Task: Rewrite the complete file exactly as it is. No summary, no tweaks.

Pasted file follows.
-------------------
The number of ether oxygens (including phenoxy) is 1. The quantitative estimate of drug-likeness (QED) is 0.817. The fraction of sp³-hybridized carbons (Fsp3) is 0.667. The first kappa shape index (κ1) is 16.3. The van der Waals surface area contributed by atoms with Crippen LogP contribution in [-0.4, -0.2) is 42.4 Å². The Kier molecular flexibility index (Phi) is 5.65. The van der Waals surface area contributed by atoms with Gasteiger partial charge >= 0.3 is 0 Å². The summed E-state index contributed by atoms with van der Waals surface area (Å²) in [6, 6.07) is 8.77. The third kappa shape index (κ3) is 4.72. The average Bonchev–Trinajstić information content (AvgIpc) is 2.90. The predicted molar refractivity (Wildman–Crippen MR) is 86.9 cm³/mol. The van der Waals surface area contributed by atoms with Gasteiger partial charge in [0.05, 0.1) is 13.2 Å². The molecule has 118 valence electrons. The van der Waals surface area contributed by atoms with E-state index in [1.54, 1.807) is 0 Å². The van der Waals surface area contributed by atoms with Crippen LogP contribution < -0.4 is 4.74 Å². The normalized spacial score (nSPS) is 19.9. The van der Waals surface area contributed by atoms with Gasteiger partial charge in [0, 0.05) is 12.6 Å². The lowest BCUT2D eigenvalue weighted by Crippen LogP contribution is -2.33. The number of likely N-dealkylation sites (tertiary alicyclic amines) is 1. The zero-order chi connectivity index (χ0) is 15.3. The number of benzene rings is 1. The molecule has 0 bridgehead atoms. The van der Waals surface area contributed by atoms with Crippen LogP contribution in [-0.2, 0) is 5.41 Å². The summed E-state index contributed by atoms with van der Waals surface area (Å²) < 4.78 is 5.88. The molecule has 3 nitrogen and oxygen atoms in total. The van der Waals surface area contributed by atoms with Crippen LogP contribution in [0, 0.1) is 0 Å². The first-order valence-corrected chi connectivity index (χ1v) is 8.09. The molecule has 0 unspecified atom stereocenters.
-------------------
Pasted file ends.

The number of ether oxygens (including phenoxy) is 1. The quantitative estimate of drug-likeness (QED) is 0.817. The fraction of sp³-hybridized carbons (Fsp3) is 0.667. The first kappa shape index (κ1) is 16.3. The van der Waals surface area contributed by atoms with Crippen LogP contribution in [-0.4, -0.2) is 42.4 Å². The Kier molecular flexibility index (Phi) is 5.65. The van der Waals surface area contributed by atoms with Gasteiger partial charge >= 0.3 is 0 Å². The summed E-state index contributed by atoms with van der Waals surface area (Å²) in [6, 6.07) is 8.77. The third kappa shape index (κ3) is 4.72. The average Bonchev–Trinajstić information content (AvgIpc) is 2.90. The predicted molar refractivity (Wildman–Crippen MR) is 86.9 cm³/mol. The van der Waals surface area contributed by atoms with Gasteiger partial charge in [0.05, 0.1) is 13.2 Å². The molecule has 118 valence electrons. The van der Waals surface area contributed by atoms with E-state index in [1.54, 1.807) is 0 Å². The van der Waals surface area contributed by atoms with Crippen LogP contribution < -0.4 is 4.74 Å². The normalized spacial score (nSPS) is 19.9. The van der Waals surface area contributed by atoms with Gasteiger partial charge in [0, 0.05) is 12.6 Å². The lowest BCUT2D eigenvalue weighted by Crippen LogP contribution is -2.33. The number of likely N-dealkylation sites (tertiary alicyclic amines) is 1. The zero-order chi connectivity index (χ0) is 15.3. The number of benzene rings is 1. The molecule has 0 bridgehead atoms. The van der Waals surface area contributed by atoms with Crippen LogP contribution in [-0.2, 0) is 5.41 Å². The summed E-state index contributed by atoms with van der Waals surface area (Å²) < 4.78 is 5.88. The molecule has 3 nitrogen and oxygen atoms in total. The van der Waals surface area contributed by atoms with Crippen LogP contribution in [0, 0.1) is 0 Å². The first-order valence-corrected chi connectivity index (χ1v) is 8.09. The molecule has 0 unspecified atom stereocenters.